• Hey Josh! Welcome back from the dark side! LOL! I’m kidding. I trust that we’ll have plenty of chances to go at each other’s throats. But in this case, you’re absolutely correct. What could have been a great movement (and in some cases, still could be…even though I disagree with them on most things) has turned into a joke. It’s true that they need to seriously define themselves. They don’t want the government involved in health care, but don’t mind Medicare/Medicade. They complain about taxes, but have mostly been given tax breaks. They are anti-government now, but were not anti-government then. Seriously, what gives? I’m not trying to be a firestarter here, but I seriously don’t understand what they are for.

  5. Greetings from the UK! I really don’t understand your political system in America. Is it really that bloody screwed up? This is coming from a place that has the House of Commons.

    • Don’t feel bad. Most of us don’t understand things here in the states either. But please don’t walk away believing that Americans have lost their mind. The people you see in the media only represent a small fraction of the population.

  6. Hey Dre,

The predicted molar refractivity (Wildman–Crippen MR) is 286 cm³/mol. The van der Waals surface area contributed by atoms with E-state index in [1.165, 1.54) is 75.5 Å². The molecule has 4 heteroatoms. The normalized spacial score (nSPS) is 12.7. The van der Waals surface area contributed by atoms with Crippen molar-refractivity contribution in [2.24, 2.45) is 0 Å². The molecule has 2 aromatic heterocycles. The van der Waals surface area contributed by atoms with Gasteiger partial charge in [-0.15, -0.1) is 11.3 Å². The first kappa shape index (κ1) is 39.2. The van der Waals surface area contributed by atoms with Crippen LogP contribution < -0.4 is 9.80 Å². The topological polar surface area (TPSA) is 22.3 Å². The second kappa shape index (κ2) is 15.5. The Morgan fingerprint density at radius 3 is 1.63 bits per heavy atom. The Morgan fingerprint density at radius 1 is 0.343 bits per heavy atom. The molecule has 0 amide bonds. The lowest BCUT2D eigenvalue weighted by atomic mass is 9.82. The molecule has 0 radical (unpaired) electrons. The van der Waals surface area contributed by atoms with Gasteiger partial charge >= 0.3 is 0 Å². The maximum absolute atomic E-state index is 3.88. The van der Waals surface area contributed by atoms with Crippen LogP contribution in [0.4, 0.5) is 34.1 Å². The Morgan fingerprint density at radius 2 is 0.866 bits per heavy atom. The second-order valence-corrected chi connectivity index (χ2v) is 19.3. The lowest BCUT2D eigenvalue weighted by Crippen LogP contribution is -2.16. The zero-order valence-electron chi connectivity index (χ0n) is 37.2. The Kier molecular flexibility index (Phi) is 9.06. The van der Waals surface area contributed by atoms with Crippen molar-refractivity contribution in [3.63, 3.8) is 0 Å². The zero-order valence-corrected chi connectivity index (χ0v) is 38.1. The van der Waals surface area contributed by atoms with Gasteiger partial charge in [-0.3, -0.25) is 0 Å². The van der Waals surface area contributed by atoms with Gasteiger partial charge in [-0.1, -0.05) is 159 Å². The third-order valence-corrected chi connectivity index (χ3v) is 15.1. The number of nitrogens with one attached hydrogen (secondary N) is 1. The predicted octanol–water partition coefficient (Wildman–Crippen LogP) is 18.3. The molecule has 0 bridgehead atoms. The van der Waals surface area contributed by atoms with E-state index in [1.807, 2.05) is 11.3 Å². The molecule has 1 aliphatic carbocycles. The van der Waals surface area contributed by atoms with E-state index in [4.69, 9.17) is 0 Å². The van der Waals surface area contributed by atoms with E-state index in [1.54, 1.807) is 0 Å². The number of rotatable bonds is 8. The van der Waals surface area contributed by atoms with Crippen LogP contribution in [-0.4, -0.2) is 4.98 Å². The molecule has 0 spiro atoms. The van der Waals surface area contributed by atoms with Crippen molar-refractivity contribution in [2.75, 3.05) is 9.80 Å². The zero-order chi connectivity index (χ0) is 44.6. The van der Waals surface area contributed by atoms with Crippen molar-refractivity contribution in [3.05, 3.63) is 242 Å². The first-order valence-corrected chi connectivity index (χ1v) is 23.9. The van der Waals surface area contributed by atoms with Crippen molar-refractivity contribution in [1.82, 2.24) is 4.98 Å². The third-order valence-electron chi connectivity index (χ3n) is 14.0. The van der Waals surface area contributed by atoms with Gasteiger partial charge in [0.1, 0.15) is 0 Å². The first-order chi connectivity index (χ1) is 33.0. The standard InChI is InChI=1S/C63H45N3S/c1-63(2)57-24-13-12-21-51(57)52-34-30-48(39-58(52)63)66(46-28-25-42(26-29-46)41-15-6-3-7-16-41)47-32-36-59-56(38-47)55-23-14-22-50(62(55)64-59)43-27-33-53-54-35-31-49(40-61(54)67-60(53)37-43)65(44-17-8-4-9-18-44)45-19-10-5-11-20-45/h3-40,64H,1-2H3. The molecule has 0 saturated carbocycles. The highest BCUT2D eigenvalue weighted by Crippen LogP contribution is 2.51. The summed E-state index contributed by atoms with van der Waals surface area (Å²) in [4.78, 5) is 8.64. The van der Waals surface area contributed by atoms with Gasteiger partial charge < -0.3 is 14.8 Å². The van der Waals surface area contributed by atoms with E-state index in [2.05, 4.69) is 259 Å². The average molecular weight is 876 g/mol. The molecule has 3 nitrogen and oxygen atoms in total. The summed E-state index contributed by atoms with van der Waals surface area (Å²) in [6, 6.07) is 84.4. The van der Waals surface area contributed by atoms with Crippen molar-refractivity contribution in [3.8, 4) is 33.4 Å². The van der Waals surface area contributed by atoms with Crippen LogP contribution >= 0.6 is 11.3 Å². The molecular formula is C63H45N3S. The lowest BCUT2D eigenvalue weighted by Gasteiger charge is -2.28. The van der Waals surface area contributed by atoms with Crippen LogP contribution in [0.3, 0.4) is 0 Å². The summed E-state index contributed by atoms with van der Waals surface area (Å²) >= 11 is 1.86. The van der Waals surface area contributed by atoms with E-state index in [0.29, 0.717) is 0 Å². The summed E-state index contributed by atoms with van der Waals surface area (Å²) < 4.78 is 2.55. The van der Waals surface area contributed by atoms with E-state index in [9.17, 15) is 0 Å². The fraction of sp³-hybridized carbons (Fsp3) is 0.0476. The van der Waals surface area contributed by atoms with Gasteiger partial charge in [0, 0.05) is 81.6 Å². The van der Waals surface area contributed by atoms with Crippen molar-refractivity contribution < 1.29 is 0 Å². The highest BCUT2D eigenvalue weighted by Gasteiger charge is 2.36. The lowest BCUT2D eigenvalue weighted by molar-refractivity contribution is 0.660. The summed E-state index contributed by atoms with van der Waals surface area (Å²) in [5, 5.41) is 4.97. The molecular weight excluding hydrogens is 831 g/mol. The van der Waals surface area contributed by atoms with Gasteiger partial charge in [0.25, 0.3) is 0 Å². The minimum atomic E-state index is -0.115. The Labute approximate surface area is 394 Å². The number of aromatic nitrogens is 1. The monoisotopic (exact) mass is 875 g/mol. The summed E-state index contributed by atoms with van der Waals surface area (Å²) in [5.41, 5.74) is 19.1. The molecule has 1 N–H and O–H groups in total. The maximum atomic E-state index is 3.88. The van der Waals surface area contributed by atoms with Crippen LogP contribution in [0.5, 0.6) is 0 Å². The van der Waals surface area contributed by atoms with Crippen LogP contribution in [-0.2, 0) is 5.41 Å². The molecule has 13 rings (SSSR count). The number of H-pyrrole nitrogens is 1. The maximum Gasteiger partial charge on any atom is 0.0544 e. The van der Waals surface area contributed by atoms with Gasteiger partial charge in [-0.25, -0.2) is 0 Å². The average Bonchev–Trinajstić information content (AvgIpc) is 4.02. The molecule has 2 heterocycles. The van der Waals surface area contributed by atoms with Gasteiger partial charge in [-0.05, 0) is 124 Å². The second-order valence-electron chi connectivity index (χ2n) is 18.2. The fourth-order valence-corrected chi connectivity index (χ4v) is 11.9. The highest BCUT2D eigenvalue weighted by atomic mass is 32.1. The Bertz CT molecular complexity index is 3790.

How ya been? I’ve been stuck here at home with only my crappy dial-up, so I haven’t been on-line at all. I caught up on some of your posts (all great), but this one caught my attention. Of all the things that bother me about our MSM, the way they portray the tea partiers bothers me the most. Recently, I have visited two tea party gatherings, most recently in Alpena on Thursday. I saw NO racist signs, heard No racist comments and certainly heard NO calls for violence. Having MSNBC define the tea partiers is like having the KKK define blacks. The MSM hates the tea partiers and goes way out their way to vilify them. I wonder if any of the people here have taken the time to actually ATTEND a tea party event. Not so long ago unions were defined as communists. The NAACP was defined as a violent organization. It’s very unfair to be defined by your enemies. It’s also not so hard to believe that Dem operatives infiltrate these parties, much like Hillary with her “Iron my shirt” friend. Are there idiots among these groups? Yes, just like the idiots in the Democrat Party who refer to President Obama as “A light-skinned black with no Negro dialect.” or as “Someone who couldn’t sell watermellons.” Strange that those examples are never proof positive of how racist the Democrat Party is. Also, when you say, “Republicans have carried certain crosses.” and suggest that they have been associated with the Klan, you should read up on the history of the Dixiecrats. The Democrat Party was the party of the Klan, not the Republicans. It was the Dems who fought abolition of slavery and they are the ones who still support the only ex-Klan member still in Congress who, along with several other Dems, filibusted the Civil Rights Act and the Voting Rights Act.